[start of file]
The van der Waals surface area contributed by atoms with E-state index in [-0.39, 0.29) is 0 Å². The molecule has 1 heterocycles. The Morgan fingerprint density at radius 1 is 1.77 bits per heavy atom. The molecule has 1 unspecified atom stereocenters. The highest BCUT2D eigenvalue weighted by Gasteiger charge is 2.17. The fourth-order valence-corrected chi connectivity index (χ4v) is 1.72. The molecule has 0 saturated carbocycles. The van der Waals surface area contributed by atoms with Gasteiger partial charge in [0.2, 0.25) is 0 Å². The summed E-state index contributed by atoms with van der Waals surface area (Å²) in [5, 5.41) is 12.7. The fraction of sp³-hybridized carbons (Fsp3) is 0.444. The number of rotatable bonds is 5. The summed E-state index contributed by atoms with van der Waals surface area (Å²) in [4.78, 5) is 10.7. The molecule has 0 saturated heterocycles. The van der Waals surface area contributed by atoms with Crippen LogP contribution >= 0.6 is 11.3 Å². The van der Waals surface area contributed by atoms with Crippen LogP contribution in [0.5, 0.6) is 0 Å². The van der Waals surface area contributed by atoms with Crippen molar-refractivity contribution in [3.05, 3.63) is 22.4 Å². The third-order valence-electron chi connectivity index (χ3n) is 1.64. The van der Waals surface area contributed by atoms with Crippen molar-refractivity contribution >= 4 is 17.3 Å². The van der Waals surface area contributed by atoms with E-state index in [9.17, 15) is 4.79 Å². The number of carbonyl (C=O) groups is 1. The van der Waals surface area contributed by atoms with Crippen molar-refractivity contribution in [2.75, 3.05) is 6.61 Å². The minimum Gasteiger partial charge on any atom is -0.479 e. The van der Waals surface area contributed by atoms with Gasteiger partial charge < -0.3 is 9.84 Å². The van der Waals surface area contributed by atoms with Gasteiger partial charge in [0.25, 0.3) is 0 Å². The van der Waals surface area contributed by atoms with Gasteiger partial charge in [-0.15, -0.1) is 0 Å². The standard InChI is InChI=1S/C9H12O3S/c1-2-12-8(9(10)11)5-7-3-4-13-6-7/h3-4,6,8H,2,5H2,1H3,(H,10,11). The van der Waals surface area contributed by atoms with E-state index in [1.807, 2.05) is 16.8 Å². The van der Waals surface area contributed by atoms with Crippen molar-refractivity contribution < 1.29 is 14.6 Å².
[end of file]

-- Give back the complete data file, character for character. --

The van der Waals surface area contributed by atoms with E-state index in [-0.39, 0.29) is 0 Å². The molecule has 1 heterocycles. The Morgan fingerprint density at radius 1 is 1.77 bits per heavy atom. The molecule has 1 unspecified atom stereocenters. The highest BCUT2D eigenvalue weighted by Gasteiger charge is 2.17. The fourth-order valence-corrected chi connectivity index (χ4v) is 1.72. The molecule has 0 saturated carbocycles. The van der Waals surface area contributed by atoms with Gasteiger partial charge in [0.2, 0.25) is 0 Å². The summed E-state index contributed by atoms with van der Waals surface area (Å²) in [5, 5.41) is 12.7. The fraction of sp³-hybridized carbons (Fsp3) is 0.444. The number of rotatable bonds is 5. The summed E-state index contributed by atoms with van der Waals surface area (Å²) in [4.78, 5) is 10.7. The molecule has 0 saturated heterocycles. The van der Waals surface area contributed by atoms with Crippen LogP contribution >= 0.6 is 11.3 Å². The van der Waals surface area contributed by atoms with Crippen LogP contribution in [0.5, 0.6) is 0 Å². The van der Waals surface area contributed by atoms with Crippen molar-refractivity contribution in [3.05, 3.63) is 22.4 Å². The third-order valence-electron chi connectivity index (χ3n) is 1.64. The van der Waals surface area contributed by atoms with Crippen molar-refractivity contribution >= 4 is 17.3 Å². The van der Waals surface area contributed by atoms with E-state index in [9.17, 15) is 4.79 Å². The number of carbonyl (C=O) groups is 1. The van der Waals surface area contributed by atoms with Crippen molar-refractivity contribution in [2.75, 3.05) is 6.61 Å². The minimum Gasteiger partial charge on any atom is -0.479 e. The van der Waals surface area contributed by atoms with Gasteiger partial charge < -0.3 is 9.84 Å². The van der Waals surface area contributed by atoms with Gasteiger partial charge in [0.25, 0.3) is 0 Å². The van der Waals surface area contributed by atoms with Gasteiger partial charge in [-0.15, -0.1) is 0 Å². The standard InChI is InChI=1S/C9H12O3S/c1-2-12-8(9(10)11)5-7-3-4-13-6-7/h3-4,6,8H,2,5H2,1H3,(H,10,11). The van der Waals surface area contributed by atoms with E-state index in [1.807, 2.05) is 16.8 Å². The van der Waals surface area contributed by atoms with Crippen molar-refractivity contribution < 1.29 is 14.6 Å².